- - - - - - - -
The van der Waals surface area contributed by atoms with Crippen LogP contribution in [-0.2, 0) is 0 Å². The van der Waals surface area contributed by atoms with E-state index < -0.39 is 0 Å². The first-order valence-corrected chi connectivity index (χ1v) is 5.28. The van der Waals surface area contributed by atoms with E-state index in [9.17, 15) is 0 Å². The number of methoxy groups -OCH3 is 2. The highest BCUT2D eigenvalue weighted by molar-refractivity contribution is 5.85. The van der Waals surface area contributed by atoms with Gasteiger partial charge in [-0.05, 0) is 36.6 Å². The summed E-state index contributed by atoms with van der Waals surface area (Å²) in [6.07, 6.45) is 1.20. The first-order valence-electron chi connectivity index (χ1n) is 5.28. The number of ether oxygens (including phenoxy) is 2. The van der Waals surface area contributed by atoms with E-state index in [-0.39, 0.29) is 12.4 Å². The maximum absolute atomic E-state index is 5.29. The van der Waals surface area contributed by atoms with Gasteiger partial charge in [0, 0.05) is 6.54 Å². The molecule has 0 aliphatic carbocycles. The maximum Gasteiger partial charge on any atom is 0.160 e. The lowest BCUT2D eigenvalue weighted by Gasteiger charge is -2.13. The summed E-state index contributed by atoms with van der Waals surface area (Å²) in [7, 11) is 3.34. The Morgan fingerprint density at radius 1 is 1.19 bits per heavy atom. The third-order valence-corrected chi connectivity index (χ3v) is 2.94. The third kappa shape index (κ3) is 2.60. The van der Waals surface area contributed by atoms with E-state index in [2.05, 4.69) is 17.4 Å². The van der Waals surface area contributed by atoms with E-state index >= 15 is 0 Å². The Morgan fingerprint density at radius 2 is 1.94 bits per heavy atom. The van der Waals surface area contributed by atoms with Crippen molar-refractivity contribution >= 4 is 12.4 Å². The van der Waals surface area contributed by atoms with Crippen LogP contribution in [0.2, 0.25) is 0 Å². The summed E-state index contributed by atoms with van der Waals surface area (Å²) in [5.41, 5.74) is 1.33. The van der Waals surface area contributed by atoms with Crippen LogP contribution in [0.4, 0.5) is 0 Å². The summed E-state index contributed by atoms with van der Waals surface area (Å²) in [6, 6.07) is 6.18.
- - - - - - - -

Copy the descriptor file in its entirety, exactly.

The van der Waals surface area contributed by atoms with Crippen LogP contribution in [-0.2, 0) is 0 Å². The van der Waals surface area contributed by atoms with E-state index < -0.39 is 0 Å². The first-order valence-corrected chi connectivity index (χ1v) is 5.28. The van der Waals surface area contributed by atoms with E-state index in [9.17, 15) is 0 Å². The number of methoxy groups -OCH3 is 2. The highest BCUT2D eigenvalue weighted by molar-refractivity contribution is 5.85. The van der Waals surface area contributed by atoms with Gasteiger partial charge in [-0.05, 0) is 36.6 Å². The summed E-state index contributed by atoms with van der Waals surface area (Å²) in [6.07, 6.45) is 1.20. The first-order valence-electron chi connectivity index (χ1n) is 5.28. The number of ether oxygens (including phenoxy) is 2. The van der Waals surface area contributed by atoms with E-state index in [-0.39, 0.29) is 12.4 Å². The maximum absolute atomic E-state index is 5.29. The van der Waals surface area contributed by atoms with Gasteiger partial charge in [0, 0.05) is 6.54 Å². The molecule has 0 aliphatic carbocycles. The maximum Gasteiger partial charge on any atom is 0.160 e. The lowest BCUT2D eigenvalue weighted by Gasteiger charge is -2.13. The summed E-state index contributed by atoms with van der Waals surface area (Å²) in [7, 11) is 3.34. The Morgan fingerprint density at radius 1 is 1.19 bits per heavy atom. The third-order valence-corrected chi connectivity index (χ3v) is 2.94. The third kappa shape index (κ3) is 2.60. The van der Waals surface area contributed by atoms with E-state index in [2.05, 4.69) is 17.4 Å². The van der Waals surface area contributed by atoms with E-state index >= 15 is 0 Å². The Morgan fingerprint density at radius 2 is 1.94 bits per heavy atom. The van der Waals surface area contributed by atoms with Crippen molar-refractivity contribution >= 4 is 12.4 Å². The van der Waals surface area contributed by atoms with Crippen LogP contribution in [0.2, 0.25) is 0 Å². The summed E-state index contributed by atoms with van der Waals surface area (Å²) in [5.41, 5.74) is 1.33. The van der Waals surface area contributed by atoms with Crippen LogP contribution in [0.4, 0.5) is 0 Å². The summed E-state index contributed by atoms with van der Waals surface area (Å²) in [6, 6.07) is 6.18.